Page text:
High-rise buildings in the path of migratory birds pose a serious threat. These feathered friends have trouble while navigating at night. Many of them collide with the skyscrapers and die. There have been such incidents in the past, and Philadelphia has decided to dim its lights. The city falls in the migration route of the birds, and dimming lights could save many of them when they fly through the city at night.

Some buildings in Philadelphia will participate in the Lights Out Philly initiative. This is a voluntary program and involves switching off or reducing the intensity of lights at night.

It will be in operation until the end of the month. This nature would help the birds avoid crashing into the tall structures that man has created. These dot the skyline and act as obstacles to the smooth flight of the birds. In April 2019, a news item highlighted skyscrapers killing billions of migratory birds that collide with them in the United States.

Save the birds campaign

Last fall, Philadelphia witnessed the death of more than 1000 birds in the city. The sight of dead birds led to the creation of the Bird Safe Philly group. An expert explains that birds are vulnerable when flying at lower altitudes. Daily Mail UK says they navigate by using natural elements like the sun, moon, and stars.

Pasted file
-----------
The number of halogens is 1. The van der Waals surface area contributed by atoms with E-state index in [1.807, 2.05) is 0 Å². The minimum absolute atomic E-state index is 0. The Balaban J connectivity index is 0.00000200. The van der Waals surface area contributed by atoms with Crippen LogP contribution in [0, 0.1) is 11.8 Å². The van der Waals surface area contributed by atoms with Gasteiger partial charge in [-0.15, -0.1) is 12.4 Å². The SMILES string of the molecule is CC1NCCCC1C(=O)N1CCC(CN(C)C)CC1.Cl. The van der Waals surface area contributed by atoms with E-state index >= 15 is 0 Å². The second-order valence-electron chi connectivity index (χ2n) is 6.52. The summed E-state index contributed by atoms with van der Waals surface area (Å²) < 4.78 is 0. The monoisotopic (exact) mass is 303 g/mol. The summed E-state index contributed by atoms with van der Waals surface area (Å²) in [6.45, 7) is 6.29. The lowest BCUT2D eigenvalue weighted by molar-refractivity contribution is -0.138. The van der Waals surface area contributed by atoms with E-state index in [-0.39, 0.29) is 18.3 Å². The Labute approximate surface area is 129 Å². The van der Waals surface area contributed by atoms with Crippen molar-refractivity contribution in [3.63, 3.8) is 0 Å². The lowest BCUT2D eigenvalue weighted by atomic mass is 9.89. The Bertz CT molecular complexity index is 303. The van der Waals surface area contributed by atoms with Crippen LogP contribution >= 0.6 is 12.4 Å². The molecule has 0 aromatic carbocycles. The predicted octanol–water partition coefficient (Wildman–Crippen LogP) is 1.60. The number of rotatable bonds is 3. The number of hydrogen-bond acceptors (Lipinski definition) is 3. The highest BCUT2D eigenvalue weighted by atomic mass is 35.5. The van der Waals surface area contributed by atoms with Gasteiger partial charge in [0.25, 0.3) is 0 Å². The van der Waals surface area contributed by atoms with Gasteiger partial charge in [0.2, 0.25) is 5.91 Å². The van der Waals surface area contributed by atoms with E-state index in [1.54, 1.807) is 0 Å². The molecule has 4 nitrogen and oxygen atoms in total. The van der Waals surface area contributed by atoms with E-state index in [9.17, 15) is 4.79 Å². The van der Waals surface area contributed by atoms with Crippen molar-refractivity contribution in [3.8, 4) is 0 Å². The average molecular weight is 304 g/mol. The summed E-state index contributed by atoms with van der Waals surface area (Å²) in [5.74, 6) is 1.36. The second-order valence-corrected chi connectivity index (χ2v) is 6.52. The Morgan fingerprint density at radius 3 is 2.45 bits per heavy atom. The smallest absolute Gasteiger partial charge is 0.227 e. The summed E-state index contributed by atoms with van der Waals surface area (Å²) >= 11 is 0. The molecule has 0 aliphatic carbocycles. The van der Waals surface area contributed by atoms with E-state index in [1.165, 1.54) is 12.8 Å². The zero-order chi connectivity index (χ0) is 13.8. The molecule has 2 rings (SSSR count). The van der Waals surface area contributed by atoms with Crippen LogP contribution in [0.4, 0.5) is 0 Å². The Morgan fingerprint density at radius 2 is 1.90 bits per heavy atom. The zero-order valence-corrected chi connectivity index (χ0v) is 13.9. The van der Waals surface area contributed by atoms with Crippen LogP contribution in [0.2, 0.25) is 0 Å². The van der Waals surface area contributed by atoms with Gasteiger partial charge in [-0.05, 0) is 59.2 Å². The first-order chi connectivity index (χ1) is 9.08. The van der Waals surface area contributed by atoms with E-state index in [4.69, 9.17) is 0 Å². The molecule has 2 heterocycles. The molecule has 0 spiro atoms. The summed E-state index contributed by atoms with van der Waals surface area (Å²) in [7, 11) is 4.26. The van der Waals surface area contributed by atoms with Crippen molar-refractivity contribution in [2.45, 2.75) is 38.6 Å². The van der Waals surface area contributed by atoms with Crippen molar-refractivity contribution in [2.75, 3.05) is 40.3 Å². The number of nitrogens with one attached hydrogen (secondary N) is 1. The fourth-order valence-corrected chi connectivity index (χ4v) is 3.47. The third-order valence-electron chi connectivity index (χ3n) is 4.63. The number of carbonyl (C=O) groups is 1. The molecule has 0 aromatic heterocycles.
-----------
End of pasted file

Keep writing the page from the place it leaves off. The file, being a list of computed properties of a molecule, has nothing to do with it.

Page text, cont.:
He is Robert Peck, a senior fellow at the Academy of Natural Sciences at Drexel University. He says the birds are not accustomed to the bright lights of cities. When they come across these artificial sources of light, they lose their orientation. As a result, they fly into the buildings and crash into them. The presence of these lights from different directions confuses them, and the worst happens.

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The death of millions of birds is a matter of concern

Record is not available on the number of migratory birds that die every year after colliding with buildings or other outdoor structures. They migrate every year, and scientists estimate the figure to be in millions. Daily Mail UK mentions last October when the Philadelphia sky saw thousands of birds as they flew into the skyscrapers.

It was described as the largest such event in seven decades, with the ground littered with dead or dying birds. One line of thinking is that the weather conditions might have had some role in this catastrophe. It seems climate change and other predators threaten many species of migratory birds. The first bird death in Philadelphia goes back to the 1890s. It was then that the Academy of Natural Sciences began to maintain data on the “window kills.” Later in 1999, the National Audubon Society launched the Lights Out program. It is intended to protect migrating birds. The concept has spread to other cities in the United States.

Philadelphia will dim its lights so that birds can avoid buildings

According to CNN, fog and rain are quite common during spring and autumn.

This sort of weather forces the migratory birds to fly at lower altitudes. When it is dark, the bright city lights leave them disoriented and confused. They try to avoid the buildings in their path and crash into them. Thousands of these feathered friends have died because of this. Philadelphia has identified some buildings that would dim their lights. It will be a voluntary measure until May 30. "Bird Safe Philly" will coordinate this. Buildings participating in these efforts will switch off unnecessary lights from midnight to 6 a.m. This will apply to higher floors while the intensity of lights in lobbies and atriums will be reduced. The purpose would be to save the birds that pass over the city as a part of their semiannual migrations.